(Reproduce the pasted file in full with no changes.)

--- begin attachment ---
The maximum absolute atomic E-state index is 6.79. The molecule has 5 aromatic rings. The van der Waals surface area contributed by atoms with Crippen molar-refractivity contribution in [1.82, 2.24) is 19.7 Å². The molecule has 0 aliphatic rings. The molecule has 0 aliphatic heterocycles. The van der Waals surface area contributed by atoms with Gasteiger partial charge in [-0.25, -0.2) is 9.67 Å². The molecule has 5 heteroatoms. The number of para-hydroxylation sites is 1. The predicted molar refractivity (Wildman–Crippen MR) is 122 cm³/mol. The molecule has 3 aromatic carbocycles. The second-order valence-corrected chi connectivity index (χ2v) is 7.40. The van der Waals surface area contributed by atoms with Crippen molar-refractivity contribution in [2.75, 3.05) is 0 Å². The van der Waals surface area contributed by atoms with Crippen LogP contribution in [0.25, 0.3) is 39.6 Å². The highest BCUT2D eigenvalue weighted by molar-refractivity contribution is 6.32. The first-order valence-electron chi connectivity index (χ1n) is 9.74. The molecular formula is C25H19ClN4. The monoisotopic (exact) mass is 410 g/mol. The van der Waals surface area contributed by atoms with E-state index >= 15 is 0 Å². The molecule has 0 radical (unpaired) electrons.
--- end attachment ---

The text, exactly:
The maximum absolute atomic E-state index is 6.79. The molecule has 5 aromatic rings. The van der Waals surface area contributed by atoms with Crippen molar-refractivity contribution in [1.82, 2.24) is 19.7 Å². The molecule has 0 aliphatic rings. The molecule has 0 aliphatic heterocycles. The van der Waals surface area contributed by atoms with Gasteiger partial charge in [-0.25, -0.2) is 9.67 Å². The molecule has 5 heteroatoms. The number of para-hydroxylation sites is 1. The predicted molar refractivity (Wildman–Crippen MR) is 122 cm³/mol. The molecule has 3 aromatic carbocycles. The second-order valence-corrected chi connectivity index (χ2v) is 7.40. The van der Waals surface area contributed by atoms with Crippen molar-refractivity contribution in [2.75, 3.05) is 0 Å². The van der Waals surface area contributed by atoms with Crippen LogP contribution in [0.25, 0.3) is 39.6 Å². The highest BCUT2D eigenvalue weighted by molar-refractivity contribution is 6.32. The first-order valence-electron chi connectivity index (χ1n) is 9.74. The molecular formula is C25H19ClN4. The monoisotopic (exact) mass is 410 g/mol. The van der Waals surface area contributed by atoms with E-state index >= 15 is 0 Å². The molecule has 0 radical (unpaired) electrons.